allynh » Mar 8th, '09, 21:00
I found the great series from 1985, Caltech: The Mechanical Universe and Beyond, on Google.
Due to licensing agreements, online viewing of the videos for this resource is restricted to network connections in the United States and Canada
allynh wrote:Everything is Fluid Mechanics. The Aether, Plasma. etc..., is all Fluid. The Fluid Mechanics book I used in school was:
Elementary Fluid Mechanics by John K. Vennard - 5th edition - 1975
The ones available on Amazon are:
Elementary Fluid Mechanics [Paperback] ~ $29.40<----Possibly the original Edition. I don't know how useful this one is.
http://www.amazon.com/Elementary-Fluid- ... 290&sr=1-1
Elementary Fluid Mechanics, 7th Edition [Hardcover] ~ $117.67
http://www.amazon.com/Elementary-Fluid- ... _orig_subj
On ABEBooks I see several 5th editions, from 1975, for under ten bucks.
http://www.abebooks.com/servlet/SearchR ... &x=30&y=11
The 5th edition is all you need; the latest book is not necessarily the best since they are building on the original.
If you understand circuit design, then you can understand the stuff in this book.
fosborn wrote:I found a free PDF 1940 version at ; http://www.archive.org/details/elementa ... m032659mbp
University Physics, by Francis Weston Sears (1955) and Mark W. Zemansky
This is the text I used in what we called at that time “Sophomore Physics.” In 1957 it was the rule that freshmen took algebra, trig, and analytical geometry their first year, and then were prepared for calculus based physics in their sophomore year (of course taking calculus concurrently.) Oh, how I struggled with this book. My high-school science program was less than strong, far less. I was not a prepared student for physics. I had taken physics in high school but it was the worst course I’ve ever had, the way it was taught. My course in bookkeeping was far better.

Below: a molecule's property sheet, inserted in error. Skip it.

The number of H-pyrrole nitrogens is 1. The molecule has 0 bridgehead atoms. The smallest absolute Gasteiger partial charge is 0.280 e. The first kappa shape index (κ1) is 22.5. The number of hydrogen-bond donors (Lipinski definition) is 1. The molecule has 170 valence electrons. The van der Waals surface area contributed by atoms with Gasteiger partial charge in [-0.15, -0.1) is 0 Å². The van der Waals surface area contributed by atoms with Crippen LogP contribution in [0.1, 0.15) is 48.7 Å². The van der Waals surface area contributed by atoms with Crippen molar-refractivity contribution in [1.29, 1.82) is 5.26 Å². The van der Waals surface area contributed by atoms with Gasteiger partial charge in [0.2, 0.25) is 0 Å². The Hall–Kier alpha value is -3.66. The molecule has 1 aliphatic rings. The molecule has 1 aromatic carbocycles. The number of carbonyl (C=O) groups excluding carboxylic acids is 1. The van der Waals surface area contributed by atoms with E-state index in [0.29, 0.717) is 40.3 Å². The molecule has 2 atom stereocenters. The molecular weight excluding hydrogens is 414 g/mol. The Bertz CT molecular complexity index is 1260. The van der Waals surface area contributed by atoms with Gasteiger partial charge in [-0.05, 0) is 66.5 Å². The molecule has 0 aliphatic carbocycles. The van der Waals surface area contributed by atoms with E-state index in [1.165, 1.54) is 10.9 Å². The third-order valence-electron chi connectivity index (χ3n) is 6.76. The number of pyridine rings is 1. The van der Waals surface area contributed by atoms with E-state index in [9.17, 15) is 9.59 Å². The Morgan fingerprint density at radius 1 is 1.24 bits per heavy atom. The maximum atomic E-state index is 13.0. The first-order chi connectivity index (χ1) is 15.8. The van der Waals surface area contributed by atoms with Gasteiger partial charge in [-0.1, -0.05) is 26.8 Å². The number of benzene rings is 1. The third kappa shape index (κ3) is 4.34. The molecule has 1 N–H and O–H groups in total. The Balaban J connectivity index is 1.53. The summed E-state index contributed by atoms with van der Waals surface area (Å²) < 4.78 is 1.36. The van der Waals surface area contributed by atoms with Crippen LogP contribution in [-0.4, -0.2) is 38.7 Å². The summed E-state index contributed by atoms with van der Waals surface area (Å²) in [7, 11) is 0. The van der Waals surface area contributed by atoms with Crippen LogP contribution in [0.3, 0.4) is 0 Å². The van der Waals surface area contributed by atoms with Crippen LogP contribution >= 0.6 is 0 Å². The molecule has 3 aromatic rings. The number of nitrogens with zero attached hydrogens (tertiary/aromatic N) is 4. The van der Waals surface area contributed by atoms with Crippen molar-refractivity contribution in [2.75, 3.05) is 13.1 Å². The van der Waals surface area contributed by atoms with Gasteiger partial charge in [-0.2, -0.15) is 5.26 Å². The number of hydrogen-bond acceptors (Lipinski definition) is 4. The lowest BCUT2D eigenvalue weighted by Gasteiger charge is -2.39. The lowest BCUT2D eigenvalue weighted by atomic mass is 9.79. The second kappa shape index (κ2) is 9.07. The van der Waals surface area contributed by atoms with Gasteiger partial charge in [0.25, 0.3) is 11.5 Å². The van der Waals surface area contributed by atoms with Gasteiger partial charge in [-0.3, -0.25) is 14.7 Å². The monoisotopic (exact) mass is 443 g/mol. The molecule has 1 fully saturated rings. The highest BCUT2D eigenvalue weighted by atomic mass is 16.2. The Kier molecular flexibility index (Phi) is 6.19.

Dr. Ted George was my instructor at Murray State College (now Murray State University.) He was a masterful teacher, and I was able to do excellent work in the first semester. The second semester of physics, the electricity and magnetism part, threw me for a loop. Dr. George allowed me to retake a test on which I had done miserably. I studied extremely hard, and finally got myself organized in a way to understand the way one thinks in physics. As a result I did go on to do well in the course – then, in my junior year, changed my major from pre-engineering to majors in physics and mathematics.